Queen Solomon

An exploration of obsession, desire, addiction, trauma, power, and race told with captivatingly uncomfortable, confusing, alluring style. Told from the point of view of a young man and frequently through the lens of drug and alcohol abuse or the onset of mental illness, the reader has a front-row seat witnessing his entry into and persistent return to a profoundly complicated relationship.
From the publisher’s website:

The erotic awakening and mental disintegration of an intense young man who leaves home and enters the phantasm of Israel. It’s just another boring summer for our teenaged narrator – until Barbra arrives. An Ethiopian Jew, Barbra was brought to Israel at age five, a part of Operation Solomon, and now our narrator’s well-intentioned father has brought her, as a teen, to their home for the summer. But Barbra isn’t the docile and grateful orphan they expect, and soon our narrator, terrified of her and drawn to her in equal measure, finds himself immersed in compulsive psychosexual games with her, as she binge-drinks and lies to his family. Things go terribly wrong, and Barbra flees. But seven years later, as our narrator is getting his life back on track, with a new girlfriend and a master’s degree in Holocaust Studies underway, Barbra shows up at our narrator’s house once again, her “spiritual teacher” in tow, and our narrator finds his politics, and his sanity, back in question.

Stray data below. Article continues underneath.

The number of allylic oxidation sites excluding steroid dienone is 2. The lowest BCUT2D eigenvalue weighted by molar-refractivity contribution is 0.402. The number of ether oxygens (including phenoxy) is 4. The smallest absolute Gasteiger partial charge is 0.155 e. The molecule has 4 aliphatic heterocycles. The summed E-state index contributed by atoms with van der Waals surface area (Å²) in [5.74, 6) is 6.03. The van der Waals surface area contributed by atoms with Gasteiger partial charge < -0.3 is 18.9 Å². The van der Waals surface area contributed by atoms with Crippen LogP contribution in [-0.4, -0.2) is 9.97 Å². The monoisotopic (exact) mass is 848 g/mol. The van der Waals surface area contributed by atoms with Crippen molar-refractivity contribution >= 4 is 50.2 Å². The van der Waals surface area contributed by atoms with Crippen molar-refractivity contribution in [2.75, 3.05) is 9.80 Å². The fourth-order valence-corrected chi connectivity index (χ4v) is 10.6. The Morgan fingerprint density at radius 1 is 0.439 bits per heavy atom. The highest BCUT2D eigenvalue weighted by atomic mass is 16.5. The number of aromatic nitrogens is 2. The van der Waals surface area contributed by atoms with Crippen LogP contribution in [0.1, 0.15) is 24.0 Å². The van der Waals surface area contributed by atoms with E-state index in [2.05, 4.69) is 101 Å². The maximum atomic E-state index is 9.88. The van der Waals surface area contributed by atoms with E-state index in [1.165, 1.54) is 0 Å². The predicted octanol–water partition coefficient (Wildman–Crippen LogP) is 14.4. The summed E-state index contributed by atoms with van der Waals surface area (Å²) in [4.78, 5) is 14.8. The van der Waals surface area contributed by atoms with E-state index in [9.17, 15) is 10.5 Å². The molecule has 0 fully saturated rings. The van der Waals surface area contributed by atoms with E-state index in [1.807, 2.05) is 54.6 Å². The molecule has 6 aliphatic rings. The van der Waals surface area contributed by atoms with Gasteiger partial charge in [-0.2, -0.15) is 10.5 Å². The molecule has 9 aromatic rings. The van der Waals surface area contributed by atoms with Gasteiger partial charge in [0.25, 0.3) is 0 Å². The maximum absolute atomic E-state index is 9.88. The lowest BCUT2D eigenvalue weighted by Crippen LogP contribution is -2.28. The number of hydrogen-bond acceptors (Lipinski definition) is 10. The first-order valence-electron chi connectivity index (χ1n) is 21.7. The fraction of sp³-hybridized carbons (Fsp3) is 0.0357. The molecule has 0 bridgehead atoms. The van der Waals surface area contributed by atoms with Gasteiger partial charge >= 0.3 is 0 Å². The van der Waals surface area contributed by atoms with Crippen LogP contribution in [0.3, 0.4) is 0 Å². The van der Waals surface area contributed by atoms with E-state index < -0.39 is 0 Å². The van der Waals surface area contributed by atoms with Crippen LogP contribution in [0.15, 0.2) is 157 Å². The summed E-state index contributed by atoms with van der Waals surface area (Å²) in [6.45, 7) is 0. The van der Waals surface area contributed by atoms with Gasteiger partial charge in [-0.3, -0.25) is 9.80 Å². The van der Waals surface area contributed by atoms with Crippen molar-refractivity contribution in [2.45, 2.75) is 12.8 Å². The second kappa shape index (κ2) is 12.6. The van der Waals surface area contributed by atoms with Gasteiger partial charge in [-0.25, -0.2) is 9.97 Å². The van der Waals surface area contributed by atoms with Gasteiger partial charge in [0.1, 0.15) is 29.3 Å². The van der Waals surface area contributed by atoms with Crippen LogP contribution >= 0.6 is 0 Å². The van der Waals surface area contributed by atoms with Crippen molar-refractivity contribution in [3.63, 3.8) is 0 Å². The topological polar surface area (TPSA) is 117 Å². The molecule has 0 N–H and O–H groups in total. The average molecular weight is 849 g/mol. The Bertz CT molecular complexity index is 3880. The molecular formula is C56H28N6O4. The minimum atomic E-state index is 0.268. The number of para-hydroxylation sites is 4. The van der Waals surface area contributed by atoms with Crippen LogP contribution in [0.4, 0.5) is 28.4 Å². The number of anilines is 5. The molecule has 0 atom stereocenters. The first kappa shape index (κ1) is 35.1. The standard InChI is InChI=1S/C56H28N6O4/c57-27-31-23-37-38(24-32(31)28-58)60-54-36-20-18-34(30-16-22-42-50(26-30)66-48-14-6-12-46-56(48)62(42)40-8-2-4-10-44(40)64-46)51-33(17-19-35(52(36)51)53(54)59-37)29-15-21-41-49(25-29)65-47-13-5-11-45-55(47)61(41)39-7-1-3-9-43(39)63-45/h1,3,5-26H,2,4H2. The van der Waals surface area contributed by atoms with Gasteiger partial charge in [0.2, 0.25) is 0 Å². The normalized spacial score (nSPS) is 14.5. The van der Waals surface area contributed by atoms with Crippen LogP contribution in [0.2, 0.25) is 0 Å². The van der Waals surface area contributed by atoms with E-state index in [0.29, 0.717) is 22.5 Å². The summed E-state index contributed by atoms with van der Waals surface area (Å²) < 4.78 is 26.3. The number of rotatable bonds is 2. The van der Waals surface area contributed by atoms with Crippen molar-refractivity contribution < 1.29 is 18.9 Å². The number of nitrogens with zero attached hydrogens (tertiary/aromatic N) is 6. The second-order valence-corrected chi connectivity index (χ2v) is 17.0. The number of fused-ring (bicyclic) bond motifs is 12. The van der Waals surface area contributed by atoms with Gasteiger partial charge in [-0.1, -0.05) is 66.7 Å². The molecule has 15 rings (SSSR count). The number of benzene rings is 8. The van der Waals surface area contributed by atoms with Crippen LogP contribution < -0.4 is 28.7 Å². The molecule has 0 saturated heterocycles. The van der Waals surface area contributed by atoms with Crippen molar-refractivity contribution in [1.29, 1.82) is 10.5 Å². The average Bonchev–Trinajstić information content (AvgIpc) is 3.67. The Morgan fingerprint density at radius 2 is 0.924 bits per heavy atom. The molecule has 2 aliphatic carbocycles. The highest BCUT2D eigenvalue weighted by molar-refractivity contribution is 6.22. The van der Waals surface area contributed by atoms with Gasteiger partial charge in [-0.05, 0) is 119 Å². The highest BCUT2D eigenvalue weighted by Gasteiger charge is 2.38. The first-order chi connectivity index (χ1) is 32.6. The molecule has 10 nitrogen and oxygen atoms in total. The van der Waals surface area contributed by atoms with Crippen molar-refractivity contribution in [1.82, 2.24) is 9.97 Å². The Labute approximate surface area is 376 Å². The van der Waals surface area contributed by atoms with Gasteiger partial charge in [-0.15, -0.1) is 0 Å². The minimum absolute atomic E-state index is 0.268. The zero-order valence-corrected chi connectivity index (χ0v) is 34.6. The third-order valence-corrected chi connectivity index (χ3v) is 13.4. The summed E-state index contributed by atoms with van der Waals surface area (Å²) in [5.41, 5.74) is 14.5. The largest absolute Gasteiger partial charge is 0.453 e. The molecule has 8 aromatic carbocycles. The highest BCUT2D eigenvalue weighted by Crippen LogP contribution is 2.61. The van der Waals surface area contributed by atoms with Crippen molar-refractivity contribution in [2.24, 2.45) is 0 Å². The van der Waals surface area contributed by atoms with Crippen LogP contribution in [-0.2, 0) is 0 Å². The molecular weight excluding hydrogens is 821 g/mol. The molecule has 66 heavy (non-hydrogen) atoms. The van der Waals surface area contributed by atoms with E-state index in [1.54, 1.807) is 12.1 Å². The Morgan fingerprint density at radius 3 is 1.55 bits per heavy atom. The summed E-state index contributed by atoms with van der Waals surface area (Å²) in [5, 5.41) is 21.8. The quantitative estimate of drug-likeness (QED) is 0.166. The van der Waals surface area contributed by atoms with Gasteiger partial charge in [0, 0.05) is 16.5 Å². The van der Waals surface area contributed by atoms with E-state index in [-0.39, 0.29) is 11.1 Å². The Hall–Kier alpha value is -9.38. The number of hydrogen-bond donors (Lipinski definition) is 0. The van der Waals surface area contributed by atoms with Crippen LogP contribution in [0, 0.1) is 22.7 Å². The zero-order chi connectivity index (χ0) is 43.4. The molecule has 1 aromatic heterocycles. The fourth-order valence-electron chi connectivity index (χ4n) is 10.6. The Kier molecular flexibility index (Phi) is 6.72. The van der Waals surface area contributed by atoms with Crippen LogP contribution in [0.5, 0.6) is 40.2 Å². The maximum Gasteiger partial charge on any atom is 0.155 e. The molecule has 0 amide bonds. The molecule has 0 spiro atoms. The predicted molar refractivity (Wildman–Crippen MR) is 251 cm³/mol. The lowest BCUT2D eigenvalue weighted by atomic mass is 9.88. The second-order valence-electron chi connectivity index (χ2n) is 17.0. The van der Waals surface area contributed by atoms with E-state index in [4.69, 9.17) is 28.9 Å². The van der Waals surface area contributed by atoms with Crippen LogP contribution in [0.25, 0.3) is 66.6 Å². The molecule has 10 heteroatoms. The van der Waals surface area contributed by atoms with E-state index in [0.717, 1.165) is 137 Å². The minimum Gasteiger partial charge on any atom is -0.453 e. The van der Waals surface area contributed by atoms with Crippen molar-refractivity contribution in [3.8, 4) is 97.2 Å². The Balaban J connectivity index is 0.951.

In spite of the level of discomfort that this book elicited from me, I read it through in one sitting. It’s short but lacks nothing for intensity. Some readers might have difficulty with the frequency of graphic sexual episodes and the seemingly unnecessarily long descriptions of some scenes with a lack of detail in seemingly more important ones. This would be more bothersome for me were the book not narrated from a first person point of view. Rather, from the point of view of one in the midst of complicated, situations of high intensity, this confusion heightens the experience, even if it is uncomfortable for the reader.

Though for different reasons, the enchanting and alluring discomfort and confusion that I experienced while reading Queen Solomon reminded me of reading The Magus by John Fowles. The persistent uncertainty of what was going on, unable to always distinguish truth from fiction, and questioning which events were real and which may have been confined to the narrator’s own mind make for a disorienting read. Disorienting, but not for poor writing, rather very well-written. So much so that I think this is the experience that Berger intends the reader to have.

A final point: the cover art is truly beautiful and one of the reasons that I picked up the book in the first place.

A very worthwhile short read.


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